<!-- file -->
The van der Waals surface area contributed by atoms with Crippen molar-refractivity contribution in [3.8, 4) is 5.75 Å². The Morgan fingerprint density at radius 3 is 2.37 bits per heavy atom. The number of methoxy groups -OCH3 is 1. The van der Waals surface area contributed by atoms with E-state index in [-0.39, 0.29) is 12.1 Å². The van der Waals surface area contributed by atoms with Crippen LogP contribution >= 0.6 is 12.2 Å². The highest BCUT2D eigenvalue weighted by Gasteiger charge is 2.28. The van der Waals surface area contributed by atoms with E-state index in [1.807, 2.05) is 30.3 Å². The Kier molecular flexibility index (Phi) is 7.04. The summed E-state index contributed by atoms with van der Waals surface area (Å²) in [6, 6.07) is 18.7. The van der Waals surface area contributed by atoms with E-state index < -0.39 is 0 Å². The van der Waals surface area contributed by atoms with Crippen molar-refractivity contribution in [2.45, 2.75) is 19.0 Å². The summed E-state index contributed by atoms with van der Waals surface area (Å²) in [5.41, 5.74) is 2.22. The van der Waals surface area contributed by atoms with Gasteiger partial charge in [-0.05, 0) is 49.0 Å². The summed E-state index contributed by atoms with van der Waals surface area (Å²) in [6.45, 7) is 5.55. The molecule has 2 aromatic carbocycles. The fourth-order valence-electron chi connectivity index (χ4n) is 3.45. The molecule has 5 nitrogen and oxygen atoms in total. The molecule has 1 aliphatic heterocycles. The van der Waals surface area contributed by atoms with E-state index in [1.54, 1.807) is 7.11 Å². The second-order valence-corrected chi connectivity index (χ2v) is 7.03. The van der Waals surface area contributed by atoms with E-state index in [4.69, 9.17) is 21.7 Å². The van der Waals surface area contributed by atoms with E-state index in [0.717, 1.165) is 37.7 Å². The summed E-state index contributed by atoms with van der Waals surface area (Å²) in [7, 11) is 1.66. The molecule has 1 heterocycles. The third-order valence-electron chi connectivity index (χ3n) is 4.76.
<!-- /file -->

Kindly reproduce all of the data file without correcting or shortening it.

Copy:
The van der Waals surface area contributed by atoms with Crippen molar-refractivity contribution in [3.8, 4) is 5.75 Å². The Morgan fingerprint density at radius 3 is 2.37 bits per heavy atom. The number of methoxy groups -OCH3 is 1. The van der Waals surface area contributed by atoms with E-state index in [-0.39, 0.29) is 12.1 Å². The van der Waals surface area contributed by atoms with Crippen LogP contribution >= 0.6 is 12.2 Å². The highest BCUT2D eigenvalue weighted by Gasteiger charge is 2.28. The van der Waals surface area contributed by atoms with E-state index in [1.807, 2.05) is 30.3 Å². The Kier molecular flexibility index (Phi) is 7.04. The summed E-state index contributed by atoms with van der Waals surface area (Å²) in [6, 6.07) is 18.7. The van der Waals surface area contributed by atoms with E-state index < -0.39 is 0 Å². The van der Waals surface area contributed by atoms with Crippen molar-refractivity contribution in [2.45, 2.75) is 19.0 Å². The summed E-state index contributed by atoms with van der Waals surface area (Å²) in [5.41, 5.74) is 2.22. The van der Waals surface area contributed by atoms with Gasteiger partial charge in [-0.05, 0) is 49.0 Å². The summed E-state index contributed by atoms with van der Waals surface area (Å²) in [6.45, 7) is 5.55. The molecule has 2 aromatic carbocycles. The fourth-order valence-electron chi connectivity index (χ4n) is 3.45. The molecule has 5 nitrogen and oxygen atoms in total. The molecule has 1 aliphatic heterocycles. The van der Waals surface area contributed by atoms with E-state index in [1.54, 1.807) is 7.11 Å². The second-order valence-corrected chi connectivity index (χ2v) is 7.03. The van der Waals surface area contributed by atoms with E-state index in [4.69, 9.17) is 21.7 Å². The van der Waals surface area contributed by atoms with E-state index in [0.717, 1.165) is 37.7 Å². The summed E-state index contributed by atoms with van der Waals surface area (Å²) in [7, 11) is 1.66. The molecule has 1 heterocycles. The third-order valence-electron chi connectivity index (χ3n) is 4.76.